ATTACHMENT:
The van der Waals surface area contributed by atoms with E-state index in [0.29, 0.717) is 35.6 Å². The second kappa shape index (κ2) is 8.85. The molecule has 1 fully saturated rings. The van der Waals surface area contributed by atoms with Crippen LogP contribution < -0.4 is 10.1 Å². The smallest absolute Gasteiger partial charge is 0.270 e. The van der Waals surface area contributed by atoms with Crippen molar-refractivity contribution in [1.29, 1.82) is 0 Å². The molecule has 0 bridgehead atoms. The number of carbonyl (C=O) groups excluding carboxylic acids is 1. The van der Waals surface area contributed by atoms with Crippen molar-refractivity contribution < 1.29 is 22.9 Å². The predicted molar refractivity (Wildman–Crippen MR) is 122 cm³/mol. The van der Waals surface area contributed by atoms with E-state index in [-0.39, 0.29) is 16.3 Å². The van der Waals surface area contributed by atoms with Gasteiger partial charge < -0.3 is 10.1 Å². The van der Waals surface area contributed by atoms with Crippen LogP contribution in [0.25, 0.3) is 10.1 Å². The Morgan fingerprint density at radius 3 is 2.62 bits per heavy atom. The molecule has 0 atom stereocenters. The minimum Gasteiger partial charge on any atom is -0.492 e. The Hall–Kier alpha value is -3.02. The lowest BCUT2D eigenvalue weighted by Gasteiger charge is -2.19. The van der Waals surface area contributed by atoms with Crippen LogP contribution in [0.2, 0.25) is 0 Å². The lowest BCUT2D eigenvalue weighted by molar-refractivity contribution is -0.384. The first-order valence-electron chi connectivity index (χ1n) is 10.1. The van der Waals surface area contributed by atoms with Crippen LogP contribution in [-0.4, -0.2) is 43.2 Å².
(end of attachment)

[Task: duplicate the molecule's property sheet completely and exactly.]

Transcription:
The van der Waals surface area contributed by atoms with E-state index in [0.29, 0.717) is 35.6 Å². The second kappa shape index (κ2) is 8.85. The molecule has 1 fully saturated rings. The van der Waals surface area contributed by atoms with Crippen LogP contribution < -0.4 is 10.1 Å². The smallest absolute Gasteiger partial charge is 0.270 e. The van der Waals surface area contributed by atoms with Crippen molar-refractivity contribution in [1.29, 1.82) is 0 Å². The molecule has 0 bridgehead atoms. The number of carbonyl (C=O) groups excluding carboxylic acids is 1. The van der Waals surface area contributed by atoms with Crippen molar-refractivity contribution < 1.29 is 22.9 Å². The predicted molar refractivity (Wildman–Crippen MR) is 122 cm³/mol. The van der Waals surface area contributed by atoms with E-state index in [-0.39, 0.29) is 16.3 Å². The van der Waals surface area contributed by atoms with Gasteiger partial charge < -0.3 is 10.1 Å². The van der Waals surface area contributed by atoms with Crippen LogP contribution in [0.25, 0.3) is 10.1 Å². The Morgan fingerprint density at radius 3 is 2.62 bits per heavy atom. The molecule has 0 atom stereocenters. The minimum Gasteiger partial charge on any atom is -0.492 e. The Hall–Kier alpha value is -3.02. The lowest BCUT2D eigenvalue weighted by Gasteiger charge is -2.19. The van der Waals surface area contributed by atoms with Crippen LogP contribution in [0.2, 0.25) is 0 Å². The lowest BCUT2D eigenvalue weighted by molar-refractivity contribution is -0.384. The first-order valence-electron chi connectivity index (χ1n) is 10.1. The van der Waals surface area contributed by atoms with Crippen LogP contribution in [-0.4, -0.2) is 43.2 Å².